TBILISI, DFWatch–Georgian Defense Minister Mindia Janelidze explained in parliament Wednesday that a defense deal with France has not been put on hold.
His predecessor Irakli Alasania accused the government of halting the planned installation of new air defenses, but Janelidze assured MPs that the government is carrying out negotiations with several countries to improve Georgia’s air defense capability, including France.
He was answering questions in parliament’s defense and security committee, where also the Free Democrats party is represented.
The defense minister said that the development of the country’s air defense system has not been interrupted, but that the government is in negotiations with several countries. He didn’t specify which ones, but only said that they include France.
He also said that foreign experts and partners are assisting in the ‘transformation of the defense systems.’
“Our goal is that Georgia’s armed forces get high tech air defense systems, in order to protect the country’s air space from threats.”
Janelidze underlined that in every area of Georgia-France bilateral relations, the cooperation is continuing and nothing has changed.
Alasania, who was dismissed in November, last week claimed that the document he signed in France on one of his final days as minister has expired and that the government did nothing to prevent the deal from being canceled. He openly accused the government of acting against the interests of the country’s security, and his party, the Free Democrats, demands that parliament creates a commission to investigate the issue.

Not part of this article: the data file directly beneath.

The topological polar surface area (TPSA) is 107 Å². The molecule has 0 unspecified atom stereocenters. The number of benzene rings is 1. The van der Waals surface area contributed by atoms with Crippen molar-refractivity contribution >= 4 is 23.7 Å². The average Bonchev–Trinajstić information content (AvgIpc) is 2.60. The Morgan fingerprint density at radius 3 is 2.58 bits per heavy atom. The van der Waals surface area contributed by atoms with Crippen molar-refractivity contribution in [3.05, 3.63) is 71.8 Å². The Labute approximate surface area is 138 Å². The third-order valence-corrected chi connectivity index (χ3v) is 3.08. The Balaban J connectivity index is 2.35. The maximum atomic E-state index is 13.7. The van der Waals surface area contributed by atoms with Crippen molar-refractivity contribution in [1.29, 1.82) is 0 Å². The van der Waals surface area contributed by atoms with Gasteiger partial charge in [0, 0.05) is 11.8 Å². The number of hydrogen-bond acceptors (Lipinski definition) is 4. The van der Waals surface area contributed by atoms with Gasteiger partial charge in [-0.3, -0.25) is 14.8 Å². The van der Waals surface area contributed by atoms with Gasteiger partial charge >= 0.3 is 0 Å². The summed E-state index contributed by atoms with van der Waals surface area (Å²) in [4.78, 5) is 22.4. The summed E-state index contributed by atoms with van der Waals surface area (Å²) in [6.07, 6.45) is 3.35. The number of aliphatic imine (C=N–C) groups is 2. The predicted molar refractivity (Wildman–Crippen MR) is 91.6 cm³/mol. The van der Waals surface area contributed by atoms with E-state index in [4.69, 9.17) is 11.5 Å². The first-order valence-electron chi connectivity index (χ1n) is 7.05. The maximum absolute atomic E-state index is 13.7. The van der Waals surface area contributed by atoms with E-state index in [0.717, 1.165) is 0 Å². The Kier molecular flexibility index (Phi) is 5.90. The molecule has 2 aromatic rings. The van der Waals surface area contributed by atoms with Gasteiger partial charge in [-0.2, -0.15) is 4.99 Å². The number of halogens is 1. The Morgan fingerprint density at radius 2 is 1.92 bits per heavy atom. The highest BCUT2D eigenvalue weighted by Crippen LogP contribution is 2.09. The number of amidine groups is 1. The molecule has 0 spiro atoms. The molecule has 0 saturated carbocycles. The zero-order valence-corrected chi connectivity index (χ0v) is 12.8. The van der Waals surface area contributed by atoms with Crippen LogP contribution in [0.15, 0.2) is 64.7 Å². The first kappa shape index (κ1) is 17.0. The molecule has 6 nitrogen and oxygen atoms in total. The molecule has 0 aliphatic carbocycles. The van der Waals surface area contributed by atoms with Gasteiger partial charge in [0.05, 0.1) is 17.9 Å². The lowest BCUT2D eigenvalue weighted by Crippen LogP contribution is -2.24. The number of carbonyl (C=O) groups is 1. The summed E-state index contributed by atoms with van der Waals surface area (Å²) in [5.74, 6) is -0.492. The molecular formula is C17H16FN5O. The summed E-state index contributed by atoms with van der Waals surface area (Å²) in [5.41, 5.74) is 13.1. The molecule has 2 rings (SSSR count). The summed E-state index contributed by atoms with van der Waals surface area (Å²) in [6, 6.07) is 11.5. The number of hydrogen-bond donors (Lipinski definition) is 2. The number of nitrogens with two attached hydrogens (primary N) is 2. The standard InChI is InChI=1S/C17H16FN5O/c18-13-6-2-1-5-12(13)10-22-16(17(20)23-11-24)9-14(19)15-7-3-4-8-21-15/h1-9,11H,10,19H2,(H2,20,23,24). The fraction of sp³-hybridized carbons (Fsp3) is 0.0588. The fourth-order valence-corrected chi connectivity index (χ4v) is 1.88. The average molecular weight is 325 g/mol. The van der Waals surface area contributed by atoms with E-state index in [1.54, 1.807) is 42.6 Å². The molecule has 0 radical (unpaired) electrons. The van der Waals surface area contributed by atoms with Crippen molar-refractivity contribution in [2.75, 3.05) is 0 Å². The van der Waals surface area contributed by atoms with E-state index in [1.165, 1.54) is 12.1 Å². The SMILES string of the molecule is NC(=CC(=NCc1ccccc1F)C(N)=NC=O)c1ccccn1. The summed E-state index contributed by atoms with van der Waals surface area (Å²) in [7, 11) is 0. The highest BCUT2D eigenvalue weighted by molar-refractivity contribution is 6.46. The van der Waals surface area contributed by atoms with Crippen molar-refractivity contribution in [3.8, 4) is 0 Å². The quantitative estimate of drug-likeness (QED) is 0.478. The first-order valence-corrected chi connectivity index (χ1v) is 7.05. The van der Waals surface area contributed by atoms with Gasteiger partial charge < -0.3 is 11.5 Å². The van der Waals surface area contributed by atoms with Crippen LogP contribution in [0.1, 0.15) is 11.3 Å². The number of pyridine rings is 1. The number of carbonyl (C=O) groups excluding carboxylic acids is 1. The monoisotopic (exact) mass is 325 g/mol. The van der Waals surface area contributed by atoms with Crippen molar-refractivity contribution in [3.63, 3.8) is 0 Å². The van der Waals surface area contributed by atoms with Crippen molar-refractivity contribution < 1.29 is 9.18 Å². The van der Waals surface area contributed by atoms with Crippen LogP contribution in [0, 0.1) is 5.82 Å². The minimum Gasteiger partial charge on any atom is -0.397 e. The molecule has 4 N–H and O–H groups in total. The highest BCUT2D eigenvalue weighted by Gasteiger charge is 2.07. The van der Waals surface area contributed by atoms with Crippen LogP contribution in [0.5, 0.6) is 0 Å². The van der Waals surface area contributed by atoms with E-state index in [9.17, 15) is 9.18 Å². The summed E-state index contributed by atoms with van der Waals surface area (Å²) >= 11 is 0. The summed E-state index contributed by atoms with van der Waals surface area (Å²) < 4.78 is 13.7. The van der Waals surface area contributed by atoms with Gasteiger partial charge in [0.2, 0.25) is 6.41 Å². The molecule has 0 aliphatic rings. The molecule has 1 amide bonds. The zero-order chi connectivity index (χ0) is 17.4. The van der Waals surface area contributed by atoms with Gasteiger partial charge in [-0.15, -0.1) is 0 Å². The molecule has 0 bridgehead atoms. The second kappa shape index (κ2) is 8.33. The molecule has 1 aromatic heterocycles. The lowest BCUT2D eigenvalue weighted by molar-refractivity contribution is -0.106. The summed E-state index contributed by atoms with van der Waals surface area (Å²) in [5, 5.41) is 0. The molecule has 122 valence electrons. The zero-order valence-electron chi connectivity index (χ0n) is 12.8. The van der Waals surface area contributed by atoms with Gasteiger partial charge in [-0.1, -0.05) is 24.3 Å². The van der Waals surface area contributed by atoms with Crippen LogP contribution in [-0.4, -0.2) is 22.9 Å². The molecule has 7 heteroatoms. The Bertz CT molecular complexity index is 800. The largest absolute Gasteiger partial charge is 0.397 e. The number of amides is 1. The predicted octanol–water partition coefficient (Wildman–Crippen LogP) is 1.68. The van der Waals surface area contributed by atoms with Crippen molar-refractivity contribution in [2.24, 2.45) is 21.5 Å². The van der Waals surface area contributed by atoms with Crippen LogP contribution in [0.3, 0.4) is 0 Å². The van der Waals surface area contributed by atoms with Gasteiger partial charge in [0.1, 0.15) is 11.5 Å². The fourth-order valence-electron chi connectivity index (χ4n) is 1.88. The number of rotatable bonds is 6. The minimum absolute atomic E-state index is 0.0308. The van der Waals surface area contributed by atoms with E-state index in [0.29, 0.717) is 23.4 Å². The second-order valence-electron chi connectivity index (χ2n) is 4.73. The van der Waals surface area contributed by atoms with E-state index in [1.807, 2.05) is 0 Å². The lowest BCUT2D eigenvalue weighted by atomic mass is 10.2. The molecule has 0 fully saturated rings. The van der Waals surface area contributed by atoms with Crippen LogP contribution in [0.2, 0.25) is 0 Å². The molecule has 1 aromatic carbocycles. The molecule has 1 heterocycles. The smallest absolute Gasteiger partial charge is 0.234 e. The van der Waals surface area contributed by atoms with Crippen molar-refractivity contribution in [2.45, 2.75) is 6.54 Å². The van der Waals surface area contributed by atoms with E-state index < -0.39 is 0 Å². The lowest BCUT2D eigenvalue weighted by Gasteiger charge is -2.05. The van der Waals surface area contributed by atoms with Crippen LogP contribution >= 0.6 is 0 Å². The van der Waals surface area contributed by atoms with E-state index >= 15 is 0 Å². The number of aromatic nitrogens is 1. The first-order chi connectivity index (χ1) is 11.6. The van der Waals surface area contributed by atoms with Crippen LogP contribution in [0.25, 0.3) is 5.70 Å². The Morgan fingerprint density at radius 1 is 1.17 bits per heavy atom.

So far a commission has not yet been created, but MPs from the ruling coalition have declared that they not in favor of setting it up, while the rest of the parliamentarians don’t control enough seats to make a decision without the support of the coalition.
The minister also said that Georgia and Spain will launch ‘practical cooperation’ about defense after signing a memorandum of understanding. There will also be signed a memorandum of understanding with Slovakia.
The opposition, which includes the Free Democrats and the former ruling party, the National Movement, refuse to believe his words until they see ‘concrete steps.’